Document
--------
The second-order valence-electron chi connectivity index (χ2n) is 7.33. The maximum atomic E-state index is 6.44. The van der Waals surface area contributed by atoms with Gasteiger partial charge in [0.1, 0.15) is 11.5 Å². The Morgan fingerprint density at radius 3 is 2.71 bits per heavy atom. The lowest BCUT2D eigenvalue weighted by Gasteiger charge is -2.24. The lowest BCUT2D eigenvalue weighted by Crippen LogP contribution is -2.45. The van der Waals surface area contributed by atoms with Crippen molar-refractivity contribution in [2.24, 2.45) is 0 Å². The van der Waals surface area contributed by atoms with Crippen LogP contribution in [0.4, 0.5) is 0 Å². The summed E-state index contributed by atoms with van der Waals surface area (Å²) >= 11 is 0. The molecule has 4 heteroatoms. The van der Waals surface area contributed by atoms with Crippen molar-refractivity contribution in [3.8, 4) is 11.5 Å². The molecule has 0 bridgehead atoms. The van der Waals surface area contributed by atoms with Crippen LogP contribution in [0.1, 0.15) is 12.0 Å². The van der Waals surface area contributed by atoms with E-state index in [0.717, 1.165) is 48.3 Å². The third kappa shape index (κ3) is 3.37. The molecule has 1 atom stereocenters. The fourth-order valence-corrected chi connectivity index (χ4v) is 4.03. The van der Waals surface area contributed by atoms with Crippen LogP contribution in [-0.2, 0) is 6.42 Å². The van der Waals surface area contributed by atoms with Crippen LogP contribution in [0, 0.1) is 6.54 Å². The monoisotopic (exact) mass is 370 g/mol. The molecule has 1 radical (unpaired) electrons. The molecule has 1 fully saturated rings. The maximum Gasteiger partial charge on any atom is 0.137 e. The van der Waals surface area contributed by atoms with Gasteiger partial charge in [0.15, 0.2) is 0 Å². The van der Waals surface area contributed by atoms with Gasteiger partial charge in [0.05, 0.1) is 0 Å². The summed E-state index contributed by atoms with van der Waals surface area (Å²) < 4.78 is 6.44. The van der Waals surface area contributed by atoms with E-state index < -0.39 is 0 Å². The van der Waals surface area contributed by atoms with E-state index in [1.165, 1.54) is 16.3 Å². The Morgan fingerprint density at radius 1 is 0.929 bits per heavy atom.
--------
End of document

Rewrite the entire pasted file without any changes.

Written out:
The second-order valence-electron chi connectivity index (χ2n) is 7.33. The maximum atomic E-state index is 6.44. The van der Waals surface area contributed by atoms with Gasteiger partial charge in [0.1, 0.15) is 11.5 Å². The Morgan fingerprint density at radius 3 is 2.71 bits per heavy atom. The lowest BCUT2D eigenvalue weighted by Gasteiger charge is -2.24. The lowest BCUT2D eigenvalue weighted by Crippen LogP contribution is -2.45. The van der Waals surface area contributed by atoms with Crippen molar-refractivity contribution in [2.24, 2.45) is 0 Å². The van der Waals surface area contributed by atoms with Crippen LogP contribution in [0.4, 0.5) is 0 Å². The summed E-state index contributed by atoms with van der Waals surface area (Å²) >= 11 is 0. The molecule has 4 heteroatoms. The van der Waals surface area contributed by atoms with Crippen molar-refractivity contribution in [3.8, 4) is 11.5 Å². The molecule has 0 bridgehead atoms. The van der Waals surface area contributed by atoms with Crippen LogP contribution in [0.1, 0.15) is 12.0 Å². The van der Waals surface area contributed by atoms with E-state index in [0.717, 1.165) is 48.3 Å². The third kappa shape index (κ3) is 3.37. The molecule has 1 atom stereocenters. The fourth-order valence-corrected chi connectivity index (χ4v) is 4.03. The van der Waals surface area contributed by atoms with Crippen LogP contribution in [-0.2, 0) is 6.42 Å². The van der Waals surface area contributed by atoms with Crippen LogP contribution in [0, 0.1) is 6.54 Å². The monoisotopic (exact) mass is 370 g/mol. The molecule has 1 radical (unpaired) electrons. The molecule has 1 fully saturated rings. The maximum Gasteiger partial charge on any atom is 0.137 e. The van der Waals surface area contributed by atoms with Gasteiger partial charge in [0.15, 0.2) is 0 Å². The van der Waals surface area contributed by atoms with Gasteiger partial charge in [0.05, 0.1) is 0 Å². The summed E-state index contributed by atoms with van der Waals surface area (Å²) < 4.78 is 6.44. The van der Waals surface area contributed by atoms with E-state index < -0.39 is 0 Å². The van der Waals surface area contributed by atoms with E-state index in [1.165, 1.54) is 16.3 Å². The Morgan fingerprint density at radius 1 is 0.929 bits per heavy atom.